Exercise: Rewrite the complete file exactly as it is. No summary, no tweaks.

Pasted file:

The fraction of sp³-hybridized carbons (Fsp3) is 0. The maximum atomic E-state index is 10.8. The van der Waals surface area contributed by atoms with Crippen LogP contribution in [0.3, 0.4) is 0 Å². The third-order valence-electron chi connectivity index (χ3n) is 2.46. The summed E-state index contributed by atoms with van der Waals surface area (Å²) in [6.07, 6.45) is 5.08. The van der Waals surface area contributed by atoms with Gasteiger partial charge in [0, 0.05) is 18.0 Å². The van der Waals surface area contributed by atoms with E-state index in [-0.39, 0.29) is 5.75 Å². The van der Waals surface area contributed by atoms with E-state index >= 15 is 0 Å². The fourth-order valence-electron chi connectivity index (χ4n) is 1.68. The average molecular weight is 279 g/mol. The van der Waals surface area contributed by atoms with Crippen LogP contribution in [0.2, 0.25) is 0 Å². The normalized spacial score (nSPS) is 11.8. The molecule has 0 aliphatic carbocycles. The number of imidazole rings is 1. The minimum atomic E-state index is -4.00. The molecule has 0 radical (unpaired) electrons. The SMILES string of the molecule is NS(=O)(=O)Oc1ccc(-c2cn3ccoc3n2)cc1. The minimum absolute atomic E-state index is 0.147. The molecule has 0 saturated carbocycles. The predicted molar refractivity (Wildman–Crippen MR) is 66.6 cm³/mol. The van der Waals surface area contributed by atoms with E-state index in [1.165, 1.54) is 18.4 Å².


The fraction of sp³-hybridized carbons (Fsp3) is 0. The maximum atomic E-state index is 10.8. The van der Waals surface area contributed by atoms with Crippen LogP contribution in [0.3, 0.4) is 0 Å². The third-order valence-electron chi connectivity index (χ3n) is 2.46. The summed E-state index contributed by atoms with van der Waals surface area (Å²) in [6.07, 6.45) is 5.08. The van der Waals surface area contributed by atoms with Gasteiger partial charge in [0, 0.05) is 18.0 Å². The van der Waals surface area contributed by atoms with E-state index in [-0.39, 0.29) is 5.75 Å². The van der Waals surface area contributed by atoms with E-state index >= 15 is 0 Å². The fourth-order valence-electron chi connectivity index (χ4n) is 1.68. The average molecular weight is 279 g/mol. The van der Waals surface area contributed by atoms with Crippen LogP contribution in [0.2, 0.25) is 0 Å². The normalized spacial score (nSPS) is 11.8. The molecule has 0 aliphatic carbocycles. The number of imidazole rings is 1. The minimum atomic E-state index is -4.00. The molecule has 0 radical (unpaired) electrons. The SMILES string of the molecule is NS(=O)(=O)Oc1ccc(-c2cn3ccoc3n2)cc1. The minimum absolute atomic E-state index is 0.147. The molecule has 0 saturated carbocycles. The predicted molar refractivity (Wildman–Crippen MR) is 66.6 cm³/mol. The van der Waals surface area contributed by atoms with E-state index in [1.165, 1.54) is 18.4 Å².